A couple who used to live in the neighborhood reached out to us. They want to move back. Would we show them our house even though it wasn't ready to go on the market?
That took two full days of cleaning the main rooms so we could walk them through it. My husband and children did not appreciate my suggestions that they eat outside, but I threatened them if they took any food out of the kitchen or even thought about cooking.
The couple ended up not taking our house, but I thought I'd show you the fruits of my labors.

Some glares from the lights and windows, but you can see our Shaker-style cabinets, black granite counters and porcelain tile floors. 

Here's a view of the other side of the kitchen. 

Here's a shot of the dining room and living room. The walls have been removed between each room. 

And here's a shot straight into the light of the living room.
We fell in love with this house because of its openness and the windows. It's a Craftsman-style house built in 1924. The floors squeak and tilt a bit in the corners, but the thick trim around the windows and the moldings along the ceilings are not something we would sacrifice.
Here's our former bedroom, now turned into an office. I opened the shutters
 and I'm looking into the treetops as I write this post. 
You might be imagining that we are finished, but I have to admit that the laundry room, the basement storage room and the garage have yet to be tackled. Of course, they are the worst.
I had hoped to have the house on the market next weekend. The painter is coming to finish the trim outside.
The bathroom guy is coming to regrout our white subway tiles. Then more bathtub guys arrive on Thursday to reglaze the white cast-iron tub. Everything should be ready by next Saturday, if I just buckle down and clean some more.
Wish me luck. 


Anonymous said...

Good luck. You will not regret doing this now and not years from now. And your kids should be kissing your feet in gratitude.

Paulita said...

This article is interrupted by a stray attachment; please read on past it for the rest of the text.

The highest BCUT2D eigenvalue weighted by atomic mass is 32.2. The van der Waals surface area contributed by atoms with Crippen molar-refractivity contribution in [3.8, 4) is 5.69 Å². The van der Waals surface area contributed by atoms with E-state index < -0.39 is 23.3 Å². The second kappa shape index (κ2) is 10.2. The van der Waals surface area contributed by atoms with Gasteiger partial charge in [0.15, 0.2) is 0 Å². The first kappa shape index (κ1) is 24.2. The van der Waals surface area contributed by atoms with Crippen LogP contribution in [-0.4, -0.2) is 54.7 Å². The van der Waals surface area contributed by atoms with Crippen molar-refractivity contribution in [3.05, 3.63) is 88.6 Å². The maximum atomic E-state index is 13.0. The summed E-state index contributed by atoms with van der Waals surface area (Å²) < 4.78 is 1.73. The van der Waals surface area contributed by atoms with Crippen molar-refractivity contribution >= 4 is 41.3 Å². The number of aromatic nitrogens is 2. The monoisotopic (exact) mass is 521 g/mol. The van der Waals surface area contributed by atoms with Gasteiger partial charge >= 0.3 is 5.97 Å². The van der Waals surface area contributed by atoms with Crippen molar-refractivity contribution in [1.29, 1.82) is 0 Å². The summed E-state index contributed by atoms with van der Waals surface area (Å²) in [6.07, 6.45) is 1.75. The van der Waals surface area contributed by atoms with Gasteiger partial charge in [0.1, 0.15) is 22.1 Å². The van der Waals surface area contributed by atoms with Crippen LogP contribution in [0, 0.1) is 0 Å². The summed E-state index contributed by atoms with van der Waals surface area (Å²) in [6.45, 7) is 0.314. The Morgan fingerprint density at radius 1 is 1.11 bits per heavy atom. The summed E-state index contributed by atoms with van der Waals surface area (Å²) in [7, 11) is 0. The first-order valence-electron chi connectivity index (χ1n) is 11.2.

Francetaste, Thanks for the encouragement. I'll keep working at it

Just Me said...

Swooh !! Good Luck PK. You guys are doing one heck of a job. Your house looks wonderful.

Sim Carter said...

Your place looks amazing! I don't know if you were aware I'm a licensed Realtor so I feel pretty confident in saying all the hard work you're putting in now is totally going to pay off.
Getting rid of clutter —our prized possessions!- is the first thing I recommend on my Honey Do list. As homeowners, people don't see it but buyers can't see anything else. And while we all think we have imagination and vision buyers lose it when it comes to the color of your walls. I can't tell you the number of times I've shown a client a house and they've commented on a paint or carpet color. "Oh no! I can't live with that color!" which is a ridiculous comment. "It's easy to change the color" I have to remind them. Paint is easy, paint is cheap. To object to a home because of the color is absurd but you'd be surprised how turned off people can get.
ANYWAY ... well done, and good luck!

Paulita said...

Just Me, Thanks. First realtor arrives tonight with her feedback.
Sim, I'm doing all the painting and all the decluttering. Husband is busy adding cordaround to the floor molding and making sure all of the windows open and close smoothly with well polished hardware. We're working hard. We'll see if it pays off.